To prevent cauliflower florets from turning purple or green, simply draw the surrounding leaves up and over the cauliflower head. Tie the leaves together with garden twine or rubber bands. That's all there is to it, and there will be no further colouring of the florets.
Bill Avery July 2012
Question 2: My "Sydney Crimson" rhubarb only has green stems. How can I encourage it to produce red stems?
Answer: One of my favourite desserts is rhubarb and custard while apple & rhubarb crumble runs neck-and-neck with apple pie in the pantheon of desserts. Originally the roots were used in Chinese herbal medicine almost 5000 years ago but were not introduced into Europe until the 1800s!
They are easy to grow and the green-stemmed varieties are ideally suited to our mountain climate although they die down completely in winter. Rhubarb growth is greatly influenced by day length and temperature. In autumn, shortening days gradually induce dormancy, especially with the thick, green-stemmed varieties. Leaves finally disappear leaving swollen roots just beneath the surface. These roots not only resist intense cold, but actually need to go through a period of intense chilling so they can send up sprouts again. Some rhubarb roots actually benefit from being frozen solid during winter! If you lived in Queensland you would have to lift the clumps in June, wash the roots and then stick them in the freezer for a month to obtain good yields.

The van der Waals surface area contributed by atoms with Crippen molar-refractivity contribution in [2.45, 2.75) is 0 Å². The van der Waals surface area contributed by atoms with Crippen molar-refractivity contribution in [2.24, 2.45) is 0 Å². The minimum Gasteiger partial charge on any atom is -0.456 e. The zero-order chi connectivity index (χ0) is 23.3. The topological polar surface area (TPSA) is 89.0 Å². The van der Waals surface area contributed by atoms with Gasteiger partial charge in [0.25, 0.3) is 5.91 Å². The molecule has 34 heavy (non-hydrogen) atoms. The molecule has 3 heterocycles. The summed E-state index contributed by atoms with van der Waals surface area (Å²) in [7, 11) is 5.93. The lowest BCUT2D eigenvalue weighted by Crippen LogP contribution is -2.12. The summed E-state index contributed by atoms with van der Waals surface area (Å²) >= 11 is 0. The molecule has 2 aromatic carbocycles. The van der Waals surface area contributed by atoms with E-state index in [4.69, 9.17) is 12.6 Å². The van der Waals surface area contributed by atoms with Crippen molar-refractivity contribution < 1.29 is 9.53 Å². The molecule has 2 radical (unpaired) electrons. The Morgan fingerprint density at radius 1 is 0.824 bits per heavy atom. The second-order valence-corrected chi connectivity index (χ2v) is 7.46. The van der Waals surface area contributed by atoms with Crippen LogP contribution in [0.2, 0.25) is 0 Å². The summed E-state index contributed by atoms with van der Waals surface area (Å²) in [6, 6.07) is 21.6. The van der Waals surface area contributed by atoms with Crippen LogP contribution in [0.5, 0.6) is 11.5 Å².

There are dozens of rhubarb varieties and the green-stemmed varieties, such as Victoria, only produce green stems and cannot be made to turn red, although extra-cold conditions may turn lower stems slightly pink. The red-stemmed forms, such as Wandin Red and Sydney Crimson, are popular partly because of the brilliant, ruby-red colour and tartness. Also because, unlike green-stem forms, they continue to produce sticks all year round although this may not occur in our cold, dry winters.
So, if your rhubarb stems are not turning green they may not be true Sydney Crimson. How come? Well, punnets of rhubarb from a big nursery or retailer are mainly grown from seed. Unlike many plants that remain true to type from seed, rhubarb doesn’t. So even though the punnet has a “Sydney Crimson” tag with a pretty picture of red stalks, the reality is that the seedlings are likely to be a mix of different colours ranging from red to green. The only way to be sure that you are buying “Sydney Crimson” or “Wandin Red” is to buy a dormant crown from a reputable supplier or, better still obtain a crown from a friend or neighbour who will vouch for their redness and tartness.